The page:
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RBA hands down interest rate decision for May

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Miranda Brownlee
07 May 2019 — 1 minute read

The Reserve Bank of Australia has announced its decision on the official cash rate for this month following speculation from certain economists and commentators about a potential cut.

Despite some of the predictions about a cut for May, the Reserve Bank has decided to leave the official cash rate unchanged at 1.50 per cent for the 32nd consecutive month.

Prior to the RBA announcement, St.George senior economist Janu Chan said that it would be a close call for the RBA this month.

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“Low inflation and weak growth outlook suggests a case can be made for a rate cut. However, the ongoing strength of the labour market suggests that the RBA may want to wait to see incoming data unfold,” Ms Chan said.

“Recent RBA commentary suggests it may want to reconcile the strength in the labour market and weak economic growth before acting.”

My Housing Market chief economist Andrew Wilson also predicted that the official interest rate would remain on hold despite the subdued inflation data.

“Low inflation in isolation should not be a catalyst to change the interest rate cycle after nearly three years on hold,” Mr Wilson said.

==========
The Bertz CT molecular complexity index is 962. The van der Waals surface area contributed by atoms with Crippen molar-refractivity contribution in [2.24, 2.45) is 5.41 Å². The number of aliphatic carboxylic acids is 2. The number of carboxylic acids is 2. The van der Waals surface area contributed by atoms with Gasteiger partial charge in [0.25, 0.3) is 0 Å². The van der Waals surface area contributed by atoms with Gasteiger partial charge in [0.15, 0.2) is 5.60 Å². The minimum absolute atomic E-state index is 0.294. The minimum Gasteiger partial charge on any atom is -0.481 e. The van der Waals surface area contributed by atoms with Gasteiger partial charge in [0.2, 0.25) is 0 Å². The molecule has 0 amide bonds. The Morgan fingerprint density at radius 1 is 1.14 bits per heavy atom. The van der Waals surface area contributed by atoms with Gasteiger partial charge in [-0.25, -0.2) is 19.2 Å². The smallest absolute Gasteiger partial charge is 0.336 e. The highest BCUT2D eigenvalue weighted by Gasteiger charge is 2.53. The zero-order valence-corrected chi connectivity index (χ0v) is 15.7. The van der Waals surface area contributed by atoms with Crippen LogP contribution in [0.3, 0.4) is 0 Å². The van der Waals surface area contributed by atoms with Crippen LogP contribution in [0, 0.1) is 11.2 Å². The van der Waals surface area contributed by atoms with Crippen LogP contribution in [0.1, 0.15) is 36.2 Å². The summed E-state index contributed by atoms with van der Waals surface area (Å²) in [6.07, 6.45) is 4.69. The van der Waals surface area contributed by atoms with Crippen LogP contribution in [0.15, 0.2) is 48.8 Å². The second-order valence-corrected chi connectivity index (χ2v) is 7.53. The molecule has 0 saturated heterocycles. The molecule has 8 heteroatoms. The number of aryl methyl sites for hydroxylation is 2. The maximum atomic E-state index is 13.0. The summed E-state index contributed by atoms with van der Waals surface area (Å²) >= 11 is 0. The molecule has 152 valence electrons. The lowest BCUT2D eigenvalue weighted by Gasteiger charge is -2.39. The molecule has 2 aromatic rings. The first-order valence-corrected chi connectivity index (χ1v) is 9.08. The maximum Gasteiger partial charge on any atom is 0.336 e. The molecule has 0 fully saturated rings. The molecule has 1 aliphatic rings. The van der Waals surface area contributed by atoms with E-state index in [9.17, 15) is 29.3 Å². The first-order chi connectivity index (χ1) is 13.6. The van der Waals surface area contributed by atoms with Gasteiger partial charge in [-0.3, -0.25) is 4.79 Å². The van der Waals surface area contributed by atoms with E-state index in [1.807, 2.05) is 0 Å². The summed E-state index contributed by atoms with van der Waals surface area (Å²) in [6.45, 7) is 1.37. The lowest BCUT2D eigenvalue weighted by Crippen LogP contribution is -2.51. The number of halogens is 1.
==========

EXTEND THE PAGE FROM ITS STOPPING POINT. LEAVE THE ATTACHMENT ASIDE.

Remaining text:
“Early signs of higher wages growth, a continuing strong labour market and indications that recent declines in house prices may now be bottoming out suggest the RBA will remain on the sidelines for another month.”

AMP capital chief economist Shane Oliver predicted that the RBA would make a cut this month due to weaker than expected inflation in the last quarter.

“Rate cuts were already on the way, thanks to slower economic growth and the downturn in the housing cycle, but weaker than expected underlying inflation in the March quarter argues that the RBA should move sooner rather than later,” Mr Oliver said before the official announcement.

Miranda Brownlee

Miranda Brownlee

 

Miranda Brownlee is the deputy editor of SMSF Adviser, which is the leading source of news, strategy and educational content for professionals working in the SMSF sector.

Since joining the team in 2014, Miranda has been responsible for breaking some of the biggest superannuation stories in Australia, and has reported extensively on technical strategy and legislative updates. Miranda has also directed SMSF Adviser's print publication for several years. 

Miranda also has broad business and financial services reporting experience, having written for titles including Investor Daily, ifa and Accountants Daily.

You can email Miranda on: This email address is being protected from spambots. You need JavaScript enabled to view it.

RBA hands down interest rate decision for May
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